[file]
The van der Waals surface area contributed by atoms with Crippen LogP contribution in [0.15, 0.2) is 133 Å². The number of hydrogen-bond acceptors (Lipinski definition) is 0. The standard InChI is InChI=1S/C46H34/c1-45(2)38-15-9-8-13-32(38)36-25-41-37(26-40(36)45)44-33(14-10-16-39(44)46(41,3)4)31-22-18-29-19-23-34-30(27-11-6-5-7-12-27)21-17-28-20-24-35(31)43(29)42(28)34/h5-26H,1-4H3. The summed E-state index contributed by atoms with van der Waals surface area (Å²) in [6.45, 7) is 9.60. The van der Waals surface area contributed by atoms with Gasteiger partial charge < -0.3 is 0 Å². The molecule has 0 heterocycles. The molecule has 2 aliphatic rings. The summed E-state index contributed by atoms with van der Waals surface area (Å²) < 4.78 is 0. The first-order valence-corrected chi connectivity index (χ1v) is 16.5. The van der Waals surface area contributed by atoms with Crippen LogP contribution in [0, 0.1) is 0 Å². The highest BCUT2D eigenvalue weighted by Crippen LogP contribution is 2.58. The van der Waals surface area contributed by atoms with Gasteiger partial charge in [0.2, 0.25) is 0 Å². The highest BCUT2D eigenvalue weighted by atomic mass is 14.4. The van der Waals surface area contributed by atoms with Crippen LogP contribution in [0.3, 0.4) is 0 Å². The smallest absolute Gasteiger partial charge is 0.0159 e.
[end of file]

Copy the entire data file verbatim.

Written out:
The van der Waals surface area contributed by atoms with Crippen LogP contribution in [0.15, 0.2) is 133 Å². The number of hydrogen-bond acceptors (Lipinski definition) is 0. The standard InChI is InChI=1S/C46H34/c1-45(2)38-15-9-8-13-32(38)36-25-41-37(26-40(36)45)44-33(14-10-16-39(44)46(41,3)4)31-22-18-29-19-23-34-30(27-11-6-5-7-12-27)21-17-28-20-24-35(31)43(29)42(28)34/h5-26H,1-4H3. The summed E-state index contributed by atoms with van der Waals surface area (Å²) in [6.45, 7) is 9.60. The van der Waals surface area contributed by atoms with Gasteiger partial charge < -0.3 is 0 Å². The molecule has 0 heterocycles. The molecule has 2 aliphatic rings. The summed E-state index contributed by atoms with van der Waals surface area (Å²) < 4.78 is 0. The first-order valence-corrected chi connectivity index (χ1v) is 16.5. The van der Waals surface area contributed by atoms with Crippen LogP contribution in [0, 0.1) is 0 Å². The highest BCUT2D eigenvalue weighted by Crippen LogP contribution is 2.58. The van der Waals surface area contributed by atoms with Gasteiger partial charge in [0.2, 0.25) is 0 Å². The highest BCUT2D eigenvalue weighted by atomic mass is 14.4. The van der Waals surface area contributed by atoms with Crippen LogP contribution in [0.3, 0.4) is 0 Å². The smallest absolute Gasteiger partial charge is 0.0159 e.